The other things — college, career, savings, house — these just might make the process of marrying and starting a family easier, but they are not essential to marriage.
That’s it! Stanton just answered the question for us. Financial stability isn’t a crucial factor to consider before entering a relationship with a woman. It could lift a lot of burden in marrying and even starting a family, “but they are not essential to marriage.”
Don’t get me wrong. I’m not in any way saying that one must cease to strive for financial stability before courting or marrying. My goal is to achieve stability as well. What I’m pointing out is that one must not be hindered by his financial situation in courting or marrying. Or: Someone’s bank account must not dictate his love life.
Though financial stability is a goal that is worthy to achieve, it shouldn’t be a primary consideration. It is just secondary. Maturity in spiritual, mental, emotional, and relational aspects still deserves the primary attention before entering a relationship.
What Matters is Commitment
Now, let me mention something briefly: Commitment matters! Imagine with me for a while. Think of a child who wants the latest robot toy in the store. However, it’s so expensive. But he was determined to have it. He was committed to get it by all means. So he gathers his money and puts them into his piggy bank. Also, he endures hunger just to save. And he does well in school, exerting effort that deserves the rewards of his parents. His commitment drives him to save enough money so he could buy the robot.
I believe it’s the same when one commits to pursue a woman. Even when someone isn’t financially stable yet, or doesn’t have a job yet, but is committed to pursue a woman, it follows that he will all the more strive for financial stability or land a decent job. Commitment is a great driver!
Finding the Right Woman
As I end, I want to make a further reflection. In my blog I Love the Ministry and She Must as Well, I mentioned that l desire to be a pastor. Realistically speaking, a pastor doesn’t earn as much as someone in the corporate world does (I know some of you are clever and would say that a pastor’s employer is God. True. But let’s be practical for now).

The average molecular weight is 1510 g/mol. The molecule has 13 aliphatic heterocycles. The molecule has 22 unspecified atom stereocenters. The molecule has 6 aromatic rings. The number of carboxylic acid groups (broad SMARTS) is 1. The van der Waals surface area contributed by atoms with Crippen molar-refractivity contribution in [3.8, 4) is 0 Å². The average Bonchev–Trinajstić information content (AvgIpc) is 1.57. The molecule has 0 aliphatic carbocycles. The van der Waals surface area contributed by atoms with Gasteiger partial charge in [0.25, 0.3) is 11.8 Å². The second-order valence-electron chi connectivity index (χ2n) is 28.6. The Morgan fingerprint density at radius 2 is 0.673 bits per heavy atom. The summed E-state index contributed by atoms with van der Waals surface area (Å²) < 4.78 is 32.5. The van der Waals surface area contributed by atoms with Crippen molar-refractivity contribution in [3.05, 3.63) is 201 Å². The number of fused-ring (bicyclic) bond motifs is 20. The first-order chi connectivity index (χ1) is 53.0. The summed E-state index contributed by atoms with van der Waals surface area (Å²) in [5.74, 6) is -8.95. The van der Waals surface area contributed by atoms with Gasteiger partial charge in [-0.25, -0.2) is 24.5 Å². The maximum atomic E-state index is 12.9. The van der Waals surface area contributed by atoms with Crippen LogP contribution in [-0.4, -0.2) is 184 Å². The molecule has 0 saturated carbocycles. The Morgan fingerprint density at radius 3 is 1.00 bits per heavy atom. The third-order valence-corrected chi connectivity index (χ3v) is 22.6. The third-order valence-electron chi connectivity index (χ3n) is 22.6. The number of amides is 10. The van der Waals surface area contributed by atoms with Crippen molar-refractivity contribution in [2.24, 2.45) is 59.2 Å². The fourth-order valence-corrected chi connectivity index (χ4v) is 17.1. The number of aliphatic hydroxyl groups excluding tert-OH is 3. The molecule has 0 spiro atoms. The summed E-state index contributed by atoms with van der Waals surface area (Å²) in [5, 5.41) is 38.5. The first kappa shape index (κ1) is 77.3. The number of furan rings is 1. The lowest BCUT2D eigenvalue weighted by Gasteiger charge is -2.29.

If the Lord makes me a pastor someday, then it follows that I won’t be earning as much as others do. Admittedly, this adds another pressure to me. How can I please the woman I adore if I’m not earning much and couldn’t give her the lifestyle that she so desires once we get married?
Thankfully, I ran into another blog. This time, it’s from Mark Driscoll. In his blog Finance before Romance? he writes:
If you meet a woman who will not be satisfied with the level of income and lifestyle that you can provide, then she’s probably not the woman for you. Since it’s your responsibility to provide for the material and financial needs of your family (1 Timothy 5:8), life is much easier when you’re married to a woman who is content with the lifestyle you are able to provide.
If you work hard, give generously, invest smartly, and save prudently, you shouldn’t feel guilty for not making the big bucks. You want a wife who appreciates how you can provide rather than one who is continually dissatisfied with what you provide.
Driscoll’s words are comforting. I must simply look for a woman “who appreciates how [I] can provide.” Thank you, Pastor Mark.
Rather than concerning myself of how I can please the woman with my financial stability, I must “seek first the kingdom of God and his righteousness.” God will take care of my finances, even as a pastor, for “all these things will be added to [me]” (Matthew 6:33).
I must live by faith on matter of finances. I don’t want to be rebuked by Jesus, “O you of little faith?” (v.30).
Once again, let me say: Do not let your bank account dictate your love life.